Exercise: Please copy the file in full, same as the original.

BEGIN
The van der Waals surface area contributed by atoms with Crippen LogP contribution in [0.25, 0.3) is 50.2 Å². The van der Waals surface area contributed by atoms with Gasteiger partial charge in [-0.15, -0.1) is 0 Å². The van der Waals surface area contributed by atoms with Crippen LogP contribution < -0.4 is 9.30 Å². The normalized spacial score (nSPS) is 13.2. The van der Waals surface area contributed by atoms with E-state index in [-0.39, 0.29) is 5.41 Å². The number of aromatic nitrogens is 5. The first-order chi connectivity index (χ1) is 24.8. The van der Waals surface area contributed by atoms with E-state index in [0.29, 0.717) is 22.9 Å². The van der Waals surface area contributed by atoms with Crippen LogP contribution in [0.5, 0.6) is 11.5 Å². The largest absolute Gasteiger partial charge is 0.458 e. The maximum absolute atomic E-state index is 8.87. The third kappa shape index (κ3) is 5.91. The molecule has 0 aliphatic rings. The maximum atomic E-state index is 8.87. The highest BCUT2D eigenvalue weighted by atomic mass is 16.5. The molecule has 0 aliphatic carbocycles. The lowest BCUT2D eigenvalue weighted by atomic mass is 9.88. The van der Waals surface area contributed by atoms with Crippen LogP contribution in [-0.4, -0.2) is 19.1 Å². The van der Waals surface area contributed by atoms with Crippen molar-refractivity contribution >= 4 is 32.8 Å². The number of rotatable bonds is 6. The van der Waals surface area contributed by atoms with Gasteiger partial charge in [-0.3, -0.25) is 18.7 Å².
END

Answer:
The van der Waals surface area contributed by atoms with Crippen LogP contribution in [0.25, 0.3) is 50.2 Å². The van der Waals surface area contributed by atoms with Gasteiger partial charge in [-0.15, -0.1) is 0 Å². The van der Waals surface area contributed by atoms with Crippen LogP contribution < -0.4 is 9.30 Å². The normalized spacial score (nSPS) is 13.2. The van der Waals surface area contributed by atoms with E-state index in [-0.39, 0.29) is 5.41 Å². The number of aromatic nitrogens is 5. The first-order chi connectivity index (χ1) is 24.8. The van der Waals surface area contributed by atoms with E-state index in [0.29, 0.717) is 22.9 Å². The van der Waals surface area contributed by atoms with Crippen LogP contribution in [0.5, 0.6) is 11.5 Å². The largest absolute Gasteiger partial charge is 0.458 e. The maximum absolute atomic E-state index is 8.87. The third kappa shape index (κ3) is 5.91. The molecule has 0 aliphatic rings. The maximum atomic E-state index is 8.87. The highest BCUT2D eigenvalue weighted by atomic mass is 16.5. The molecule has 0 aliphatic carbocycles. The lowest BCUT2D eigenvalue weighted by atomic mass is 9.88. The van der Waals surface area contributed by atoms with Crippen LogP contribution in [-0.4, -0.2) is 19.1 Å². The van der Waals surface area contributed by atoms with Crippen molar-refractivity contribution >= 4 is 32.8 Å². The number of rotatable bonds is 6. The van der Waals surface area contributed by atoms with Gasteiger partial charge in [-0.3, -0.25) is 18.7 Å².